Therefore, unless you expect to decrease your standard of living in retirement, every dollar of lifestyle creep extends until death.  This is why you need to make sure to keep it under control, before it takes control of you.

When good fortune comes, enjoy it.  But don’t forget about your future either.

8. Investing in Products you Don’t Understand

If you can’t explain it to a five year old, then you probably don’t understand it.  And if you don’t understand it, then you are probably taking risks you can’t even imagine.

Keep it simple and buy simple investment products.

9. Paying Too Much in Fees

Fees are the silent killer.  As Dividend Growth Investor once tweeted:

If you invested $1,000 in Berkshire Hathaway in 1965, by 2009 your investment would have been worth $4.3 million.

If Buffett had set up Berkshire as a hedge fund, and charged a 2% annual fee plus 20% of any gains, the investor would have been left with only $300,000.

That’s a 10x difference because of fees!  My first blog post ever discussed this idea, but it never hurts to hear it again.  Sometimes, fees can be justified if your are investing in an illiquid asset class.  However, those kinds of assets shouldn’t be the bulk of your portfolio.  So keep your fees low and thank me later!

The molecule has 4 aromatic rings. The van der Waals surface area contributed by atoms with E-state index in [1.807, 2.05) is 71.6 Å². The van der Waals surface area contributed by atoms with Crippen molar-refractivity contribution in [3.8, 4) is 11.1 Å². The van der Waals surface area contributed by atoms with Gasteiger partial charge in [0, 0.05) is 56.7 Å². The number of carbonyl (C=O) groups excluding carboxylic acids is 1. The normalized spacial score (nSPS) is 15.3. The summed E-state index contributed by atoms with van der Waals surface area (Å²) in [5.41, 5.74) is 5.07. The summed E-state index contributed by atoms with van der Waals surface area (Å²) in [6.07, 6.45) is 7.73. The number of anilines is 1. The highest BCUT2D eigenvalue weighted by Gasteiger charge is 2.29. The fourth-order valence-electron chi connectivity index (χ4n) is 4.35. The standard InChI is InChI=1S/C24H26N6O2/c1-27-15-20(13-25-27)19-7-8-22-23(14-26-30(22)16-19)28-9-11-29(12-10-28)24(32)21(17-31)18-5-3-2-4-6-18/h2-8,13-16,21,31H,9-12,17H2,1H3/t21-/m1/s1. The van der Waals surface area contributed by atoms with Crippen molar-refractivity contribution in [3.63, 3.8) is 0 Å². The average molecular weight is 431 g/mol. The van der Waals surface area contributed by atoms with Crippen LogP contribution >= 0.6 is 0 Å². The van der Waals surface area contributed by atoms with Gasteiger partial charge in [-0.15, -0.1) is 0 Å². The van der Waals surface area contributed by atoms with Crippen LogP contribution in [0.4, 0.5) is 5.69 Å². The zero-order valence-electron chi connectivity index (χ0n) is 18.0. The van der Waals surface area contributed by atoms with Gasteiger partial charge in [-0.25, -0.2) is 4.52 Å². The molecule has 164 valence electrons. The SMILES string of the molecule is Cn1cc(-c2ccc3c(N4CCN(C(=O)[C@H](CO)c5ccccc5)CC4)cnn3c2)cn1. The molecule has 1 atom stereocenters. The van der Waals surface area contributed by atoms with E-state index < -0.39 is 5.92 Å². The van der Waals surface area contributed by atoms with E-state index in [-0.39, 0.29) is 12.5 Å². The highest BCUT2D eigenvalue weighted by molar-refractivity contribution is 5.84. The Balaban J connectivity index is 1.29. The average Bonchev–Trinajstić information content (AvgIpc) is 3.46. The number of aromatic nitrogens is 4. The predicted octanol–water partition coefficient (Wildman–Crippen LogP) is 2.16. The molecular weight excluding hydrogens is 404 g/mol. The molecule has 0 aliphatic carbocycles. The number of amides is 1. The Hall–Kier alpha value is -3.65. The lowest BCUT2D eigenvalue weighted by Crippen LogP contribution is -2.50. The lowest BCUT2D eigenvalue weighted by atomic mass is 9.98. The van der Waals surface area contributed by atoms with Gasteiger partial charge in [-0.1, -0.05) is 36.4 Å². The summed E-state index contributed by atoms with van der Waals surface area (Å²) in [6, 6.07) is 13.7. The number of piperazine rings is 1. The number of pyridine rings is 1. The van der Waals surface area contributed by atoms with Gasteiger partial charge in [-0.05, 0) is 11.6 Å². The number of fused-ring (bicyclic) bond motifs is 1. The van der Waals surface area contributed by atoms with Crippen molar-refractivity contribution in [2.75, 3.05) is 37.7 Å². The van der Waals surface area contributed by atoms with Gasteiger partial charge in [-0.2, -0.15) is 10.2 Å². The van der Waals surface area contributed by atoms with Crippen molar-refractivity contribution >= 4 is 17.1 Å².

10. Obsessing Over Not Having Enough Money

Only about one in six retirees sell down their assets within a given year.  In fact, many more leave behind hundreds of thousands of dollars in inheritances.  As Michael Kitces brilliantly noted:

The 4% retirement rule has quintupled wealth more often than depleting principal after 30 years!

Don’t spend your life worrying about money only to let someone else enjoy it.

The Bottom Line

There is nothing wrong with making a financial mistake, as long as you never make it again.  As I have said before:

A mistake is a dividend of knowledge that will pay you until the day you die.

So learn from your mistakes so that they won’t have been made in vain.

Happy investing and thank you for reading!

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This is post 227. Any code I have related to this post can be found here with the same numbering: https://github.com/nmaggiulli/of-dollars-and-data